8 years ago a mysterious graffiti slogan appeared on Frodsham street, where it remained for several years before being eventually washed away. Appearing at roughly the same time as the creation of the ShitChester twitter account, the graffiti became a focal point its followers , and also inspired the evolution of the account, and a reflection of many people’s dissatisfaction with the city during the period of transition and “cultural desert”. Many went to pose by the unofficial place of pilgrimage, and the artwork even featured on a range of T shirts.
A long time mystery now solved via a connection on Instagram, we can finally close the loop and chat to the creator of this iconic piece of art. We salute you!
“Hi, there I’m Will. I’m an artist based in Liverpool and back in 2013 I created the ‘’We Need More Shit’ graffiti on Frodsham Street, Chester.
“Back in 2013 for a short while, I was obsessed with street art and public interventions. Any work that I was thinking about at that time was in a public space or on a wall.
“We Need More Shit’, along with other stencil pieces I did at the time was all about subverting and humouring the capitalist system. I remember me and my friend Justin went out a few times with a bucket of wheat paste which we used to paste huge cut-outs of pigs on walls all over the city. The themes in the work were explicit yet, I suppose clear; greed and consuming.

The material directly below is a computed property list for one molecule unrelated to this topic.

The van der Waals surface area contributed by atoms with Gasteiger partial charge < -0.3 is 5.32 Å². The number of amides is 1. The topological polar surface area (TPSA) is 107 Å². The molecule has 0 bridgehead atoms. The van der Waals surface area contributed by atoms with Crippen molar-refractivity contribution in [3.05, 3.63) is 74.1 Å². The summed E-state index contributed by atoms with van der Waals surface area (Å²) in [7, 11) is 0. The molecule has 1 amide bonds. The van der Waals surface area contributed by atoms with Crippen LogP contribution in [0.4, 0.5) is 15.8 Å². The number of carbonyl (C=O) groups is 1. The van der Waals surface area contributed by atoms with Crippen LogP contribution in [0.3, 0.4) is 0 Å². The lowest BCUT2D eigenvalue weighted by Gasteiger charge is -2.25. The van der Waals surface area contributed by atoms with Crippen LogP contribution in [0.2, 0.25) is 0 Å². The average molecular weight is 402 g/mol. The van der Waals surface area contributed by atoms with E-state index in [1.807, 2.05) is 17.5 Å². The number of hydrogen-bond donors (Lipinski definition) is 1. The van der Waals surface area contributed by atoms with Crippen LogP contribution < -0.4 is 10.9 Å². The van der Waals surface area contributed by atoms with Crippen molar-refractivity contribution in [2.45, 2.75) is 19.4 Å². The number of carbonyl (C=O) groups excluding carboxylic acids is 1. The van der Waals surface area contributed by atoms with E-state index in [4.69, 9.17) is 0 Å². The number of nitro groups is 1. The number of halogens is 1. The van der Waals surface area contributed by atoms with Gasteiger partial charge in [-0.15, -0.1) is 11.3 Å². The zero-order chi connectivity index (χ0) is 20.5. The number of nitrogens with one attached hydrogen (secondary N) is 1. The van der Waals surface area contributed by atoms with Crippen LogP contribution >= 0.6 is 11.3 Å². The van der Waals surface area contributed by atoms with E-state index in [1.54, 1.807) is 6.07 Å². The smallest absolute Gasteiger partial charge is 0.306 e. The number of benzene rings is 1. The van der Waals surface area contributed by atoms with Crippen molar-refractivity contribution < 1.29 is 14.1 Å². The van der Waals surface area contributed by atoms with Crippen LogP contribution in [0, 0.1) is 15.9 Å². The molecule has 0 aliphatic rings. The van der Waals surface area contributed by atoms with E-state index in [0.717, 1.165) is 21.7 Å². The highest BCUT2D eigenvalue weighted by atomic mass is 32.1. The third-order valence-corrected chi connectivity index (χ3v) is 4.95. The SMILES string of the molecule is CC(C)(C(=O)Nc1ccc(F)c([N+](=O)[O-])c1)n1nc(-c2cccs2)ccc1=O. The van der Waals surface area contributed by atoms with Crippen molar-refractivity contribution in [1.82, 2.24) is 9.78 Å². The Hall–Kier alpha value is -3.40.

” Looking back on it now I cringe a little bit recalling my teenage anguish, anger, and love for anything that shocks the viewer but, saying that my political beliefs are pretty much the same, I just don’t tend to make art about it anymore. At the time I knew I had sprayed the piece onto the side of a bank but it definitely wasn’t a clear choice, but the significance must have blown slightly over my head.
“I only came across ShitChester only this year, which is crazy! I’ve never had twitter so I missed out on the initial surge of devotees to the account. A few weeks ago I was pleasantly surprised to see the graffiti piece posted in celebration of eight years of the account, but when I investigated more I was utterly shocked, confused, and of course, honoured to see how much that graffiti was central to the accounts image.
“I haven’t returned to any form of street art or stencils since then, I’ve predominantly worked in improvised dance and performance. Currently, I’m working on an exciting project with Grace Collins, a friend I went to university with, we are making a film for the Liverpool Biennial Arts Festival.
“!If you would like to follow my current work please follow memry_bnk on IG. ”